IMG_5149 IMG_5149 IMG_5149 IMG_5149~Step 3.  Spread some bench flour on a large wooden pastry board.  Turn dough out onto board and knead until a smooth-surfaced ball of dough forms, adding a bit of extra flour, if necessary to reduce stickiness, about 5-6 minutes.  Cover the ball of dough with the bowl and rest, 5-6 minutes.  You will have 28 ounces of really-easy-to-work-with dough.  Amongst other things, this is enough to make 12 dinner rolls, or 12 cinnamon rolls, or 2 nut or poppyseed-type rolls.

Use a kitchen scale to divide dough into 2-12 portions:

IMG_5242Use as directed in recipes from the boxed mix:

6a0120a8551282970b0240a492da54200cOr, use as directed in your own family recipes:

IMG_5224About Pillsbury Hot Roll Mix & My Copycat Recipe:  Recipe yields 20 ounces dry, hot roll mix/28 ounces dough (after the addition of the wet ingredients).

Special Equipment List:  kitchen scale or measuring cups and spoons; ziplock bag; tablespoon; fork; large wooden pastry board

IMG_5120Cook's Note:  Here is a photo of the instructions, from the back of the box, for their dinner rolls.  Their cinnamon roll and pizza crust recipes are on the box too. Because of that, I recommend purchasing and using a box of the hot roll mix, at least once.  First, you will get "a feel" for how this mix works. Second, after clipping the box apart, you get a copy of all of the instructions that appear on the box for future reference.  Have fun! 

"We are all in this food world together." ~ Melanie Preschutti

(Recipe, Commentary and Photos courtesy of Melanie's Kitchen/Copyright 2019)

10/13/2019

~Cinnamon-Swirl Turkey, Apple & Apple Butter Panini~

IMG_5050Do you need a fancy-schmancy panini press to make a panini sandwich?  No, you don't.  Simply place your sandwich in a grill pan and place a heavy (cast-iron works great) skillet on top and you'll get the similar results, except, unlike cooking on a panini press, you will have to stop to flip the sandwich over half way through the process.  Don't have a grill pan either?  Worry not.  Use a nonstick skillet with a cast iron skillet on top.  As long as the sandwich is pressed, you can still call it a panini -- even without the grill marks.  Without the pressing, it's an ordinary grilled sandwich.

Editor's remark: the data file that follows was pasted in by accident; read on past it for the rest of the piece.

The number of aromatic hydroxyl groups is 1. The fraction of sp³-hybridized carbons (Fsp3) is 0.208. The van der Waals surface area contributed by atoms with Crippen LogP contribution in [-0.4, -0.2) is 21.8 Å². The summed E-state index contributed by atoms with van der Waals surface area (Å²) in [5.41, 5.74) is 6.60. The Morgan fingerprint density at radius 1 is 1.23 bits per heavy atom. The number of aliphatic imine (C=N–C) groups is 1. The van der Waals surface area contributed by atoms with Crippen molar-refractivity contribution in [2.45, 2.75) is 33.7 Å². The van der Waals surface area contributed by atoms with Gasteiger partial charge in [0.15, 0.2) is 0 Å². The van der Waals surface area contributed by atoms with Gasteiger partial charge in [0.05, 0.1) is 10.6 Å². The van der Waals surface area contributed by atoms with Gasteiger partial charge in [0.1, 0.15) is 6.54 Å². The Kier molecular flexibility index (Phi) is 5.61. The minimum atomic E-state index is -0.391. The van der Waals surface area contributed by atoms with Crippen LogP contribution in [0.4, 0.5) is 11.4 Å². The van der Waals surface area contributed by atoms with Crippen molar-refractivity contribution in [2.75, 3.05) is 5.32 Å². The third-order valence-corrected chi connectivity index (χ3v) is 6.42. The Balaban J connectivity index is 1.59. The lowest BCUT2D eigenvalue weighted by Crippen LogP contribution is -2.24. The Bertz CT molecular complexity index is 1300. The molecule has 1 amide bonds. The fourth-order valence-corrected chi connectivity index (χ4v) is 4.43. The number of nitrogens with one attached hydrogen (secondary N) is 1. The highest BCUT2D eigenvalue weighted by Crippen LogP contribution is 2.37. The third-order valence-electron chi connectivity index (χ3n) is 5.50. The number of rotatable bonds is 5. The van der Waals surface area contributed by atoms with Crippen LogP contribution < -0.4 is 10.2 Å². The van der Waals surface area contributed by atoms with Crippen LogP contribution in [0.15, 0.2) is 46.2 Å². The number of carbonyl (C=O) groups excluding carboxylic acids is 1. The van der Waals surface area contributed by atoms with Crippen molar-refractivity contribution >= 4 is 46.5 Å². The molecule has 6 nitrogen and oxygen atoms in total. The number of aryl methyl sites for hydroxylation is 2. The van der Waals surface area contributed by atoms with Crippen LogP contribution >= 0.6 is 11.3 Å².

Panini is the Italian word for a press-grilled sandwich made with the same type of firm, crusty bread (or rolls) used to make bruschetta and crostini.  "One panino, two panini" are the singular and plural forms of the word (which derive from the Italian "pane" and Latin "panis", referring to bread), but the use of panino is uncommon and unused nowadays.  Panini sandwiches, served hot off the grill, were traditionally filled with the same thin-sliced specialty deli-meats and cheese served with or on bruschetta and crostini (ham, mortadella, salami, provolone, etc.), meaning they were associated with Italian fare, but, nowadays a panini can find itself fused with any cuisine.

IMG_2214A panini press is basically a double-sided contact grill that cooks both sides of a sandwich at once. Much like a grill pan, the grids of a panini press give these sandwiches their signature grill marks.  There are several good brands, in all price ranges, on the market.  My Cuisinart Griddler is about 5 years old.  It doesn't take up too much space, controls heat perfectly, and, I love it. This gadget has earned its rightful place on my kitchen counter.

One panino, two panini, go preheat your panini press:

IMG_5017For two panini sandwiches/4 half sandwiches:

no-stick cooking spray, for preparing panini press

4  slices cinnamon-raisin swirl bread

6  slices cheddar or cheddar-Jack cheese

2-3  tablespoons apple butter